Hinduism and Earth

            When contemplating one’s time here on Earth, the usual format is a linear span of time; that which includes a beginning, middle, and end. This is how most Western religions think of life, such as Judaism, Christianity, or Islam. The linear aspect of these religions emanates throughout their entire ideologies. Just as life has this straight chain of events, so does the religion itself, and deters connections made between different values and ideas. Hinduism is quite the opposite, speaking in terms of the time line of life and the religion itself. Hinduism is much more cyclical, and necessitates a deeper connection between certain aspects of life.

            The idea of a cyclical timeline is a rather foreign idea to Western thought. Growing up in a dominantly Christian country instills ideas of birth, living, and dying as being the three phases of one’s life. Hinduism brings this idea to a very strange spot, however. In a way, it does recognize that a human is born, lives, and dies with in one life span, but the words ‘born’ and ‘dies’ must be taken with a grain of salt. To be ‘born’ in a Hindu perspective is to be re-born, or reincarnated. And to ‘die’, leans more toward the essence of extinguishing, or moksha. A person’s life now, in this moment, is not their only life; they have lived before, and will live again. Not only do specific human lives not have a certain beginning, neither does the religion itself. The fact that Hinduism does not have a founder, but evolved organically, opposes the linear time frame that Christianity, Islam, and Judaism impose.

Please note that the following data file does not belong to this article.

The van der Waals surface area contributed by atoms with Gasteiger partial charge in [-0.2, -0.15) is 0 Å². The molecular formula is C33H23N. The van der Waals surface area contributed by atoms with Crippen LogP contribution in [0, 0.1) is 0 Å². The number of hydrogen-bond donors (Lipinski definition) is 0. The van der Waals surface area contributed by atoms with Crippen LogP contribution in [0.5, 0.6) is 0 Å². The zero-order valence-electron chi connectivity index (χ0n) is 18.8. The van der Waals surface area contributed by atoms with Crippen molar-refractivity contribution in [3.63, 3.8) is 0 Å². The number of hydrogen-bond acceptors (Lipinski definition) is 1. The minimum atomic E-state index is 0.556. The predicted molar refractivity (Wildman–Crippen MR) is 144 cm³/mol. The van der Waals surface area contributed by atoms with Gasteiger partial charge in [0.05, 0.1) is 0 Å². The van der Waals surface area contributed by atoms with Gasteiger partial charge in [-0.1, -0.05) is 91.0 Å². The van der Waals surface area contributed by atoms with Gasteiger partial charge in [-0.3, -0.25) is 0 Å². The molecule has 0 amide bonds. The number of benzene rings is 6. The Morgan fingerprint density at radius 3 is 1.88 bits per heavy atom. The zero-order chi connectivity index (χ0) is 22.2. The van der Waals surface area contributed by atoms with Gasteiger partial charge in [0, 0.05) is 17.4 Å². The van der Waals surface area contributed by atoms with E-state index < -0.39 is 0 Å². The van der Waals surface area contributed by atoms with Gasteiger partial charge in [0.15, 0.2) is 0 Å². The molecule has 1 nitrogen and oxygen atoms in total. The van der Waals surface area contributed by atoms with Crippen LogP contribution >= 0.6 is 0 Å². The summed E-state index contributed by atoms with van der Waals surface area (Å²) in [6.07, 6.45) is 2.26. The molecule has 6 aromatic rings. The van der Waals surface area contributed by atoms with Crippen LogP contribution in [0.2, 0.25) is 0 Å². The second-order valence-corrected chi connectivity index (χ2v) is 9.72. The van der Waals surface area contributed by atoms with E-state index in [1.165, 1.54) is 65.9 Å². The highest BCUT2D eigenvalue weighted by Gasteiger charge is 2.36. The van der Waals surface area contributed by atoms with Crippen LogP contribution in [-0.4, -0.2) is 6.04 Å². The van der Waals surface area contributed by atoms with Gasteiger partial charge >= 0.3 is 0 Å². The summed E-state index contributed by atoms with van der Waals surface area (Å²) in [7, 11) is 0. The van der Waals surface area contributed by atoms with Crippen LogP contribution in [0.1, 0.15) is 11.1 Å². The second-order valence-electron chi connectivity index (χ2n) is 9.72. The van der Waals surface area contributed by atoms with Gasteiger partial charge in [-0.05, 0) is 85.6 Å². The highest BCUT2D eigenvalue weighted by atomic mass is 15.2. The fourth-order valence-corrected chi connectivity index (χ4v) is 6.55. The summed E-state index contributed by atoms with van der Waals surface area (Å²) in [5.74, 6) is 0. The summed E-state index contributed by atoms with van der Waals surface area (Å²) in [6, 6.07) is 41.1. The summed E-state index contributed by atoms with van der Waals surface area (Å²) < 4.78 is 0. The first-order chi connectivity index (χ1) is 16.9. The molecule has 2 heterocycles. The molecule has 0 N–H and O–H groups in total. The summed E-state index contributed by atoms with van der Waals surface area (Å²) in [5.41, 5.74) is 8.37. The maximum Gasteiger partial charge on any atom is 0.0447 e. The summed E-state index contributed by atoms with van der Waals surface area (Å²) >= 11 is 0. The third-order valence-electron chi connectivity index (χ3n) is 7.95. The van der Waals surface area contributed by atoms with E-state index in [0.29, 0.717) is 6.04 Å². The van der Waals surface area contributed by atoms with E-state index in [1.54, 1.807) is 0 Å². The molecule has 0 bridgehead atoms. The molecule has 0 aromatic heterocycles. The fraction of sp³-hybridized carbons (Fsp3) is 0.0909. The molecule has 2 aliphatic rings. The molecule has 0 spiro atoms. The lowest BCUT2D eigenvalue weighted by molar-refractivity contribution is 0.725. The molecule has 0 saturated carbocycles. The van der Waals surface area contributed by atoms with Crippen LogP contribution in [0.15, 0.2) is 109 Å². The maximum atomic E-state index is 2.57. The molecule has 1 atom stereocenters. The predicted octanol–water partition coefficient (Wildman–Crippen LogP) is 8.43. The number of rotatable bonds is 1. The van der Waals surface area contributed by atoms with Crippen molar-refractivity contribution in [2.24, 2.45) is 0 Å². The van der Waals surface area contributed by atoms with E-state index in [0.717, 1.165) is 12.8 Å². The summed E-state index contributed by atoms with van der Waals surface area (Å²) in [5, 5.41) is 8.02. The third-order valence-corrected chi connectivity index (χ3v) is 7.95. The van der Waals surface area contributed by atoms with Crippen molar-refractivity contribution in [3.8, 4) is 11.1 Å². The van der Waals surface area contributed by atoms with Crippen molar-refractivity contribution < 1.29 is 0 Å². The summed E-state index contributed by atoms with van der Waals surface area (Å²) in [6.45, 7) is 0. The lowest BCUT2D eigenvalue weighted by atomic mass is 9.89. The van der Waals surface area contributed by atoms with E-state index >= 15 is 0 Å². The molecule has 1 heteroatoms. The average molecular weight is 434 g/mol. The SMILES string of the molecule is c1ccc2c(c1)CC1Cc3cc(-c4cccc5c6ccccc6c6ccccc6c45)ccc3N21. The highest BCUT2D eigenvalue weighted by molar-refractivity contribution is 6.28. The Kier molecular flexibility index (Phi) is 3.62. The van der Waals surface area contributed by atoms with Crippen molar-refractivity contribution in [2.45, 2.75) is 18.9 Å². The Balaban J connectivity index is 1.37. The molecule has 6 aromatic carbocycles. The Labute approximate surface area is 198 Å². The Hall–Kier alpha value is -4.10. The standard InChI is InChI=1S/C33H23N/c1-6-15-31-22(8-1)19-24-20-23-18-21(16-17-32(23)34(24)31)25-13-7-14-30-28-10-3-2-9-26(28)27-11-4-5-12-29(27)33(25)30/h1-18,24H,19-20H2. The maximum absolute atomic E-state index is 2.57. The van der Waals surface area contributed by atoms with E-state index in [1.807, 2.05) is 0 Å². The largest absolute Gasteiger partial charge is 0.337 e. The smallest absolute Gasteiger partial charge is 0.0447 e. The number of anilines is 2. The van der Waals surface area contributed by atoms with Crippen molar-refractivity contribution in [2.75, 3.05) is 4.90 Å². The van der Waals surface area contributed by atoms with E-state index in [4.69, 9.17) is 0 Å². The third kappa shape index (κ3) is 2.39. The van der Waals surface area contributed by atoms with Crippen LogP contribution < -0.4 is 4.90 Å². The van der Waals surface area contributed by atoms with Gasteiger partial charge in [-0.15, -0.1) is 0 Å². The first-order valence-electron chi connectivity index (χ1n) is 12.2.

The creation account itself is usually a very important part of religions, however in Hinduism, it is not. This fact fits very well with the fact that Hinduism, as stated before, is cyclical in nature, “Aruni said: ‘But how, indeed, could it be thus, my dear? How could Being be born from non—being? No, my dear, it was Being alone that existed in the beginning, one only without a second.’” (Upanishads, 2) By not having a creation account, it does not have a beginning, which reinforces its cyclical character. Though this does hint that there was, in fact, a beginning, it also states that there was something being before the beginning, which nullifies it being a beginning at all. The fact that there was no true beginning, according to Hinduism, pushes toward a closer relationship to Earth than a religion that does assert one. By declaring that there was no one person or being that created the Earth, sets it apart from dualistic religions (Judaism, Christianity, Islam, etc.,) in that Being, not a being, but general being, was always present, and always will be.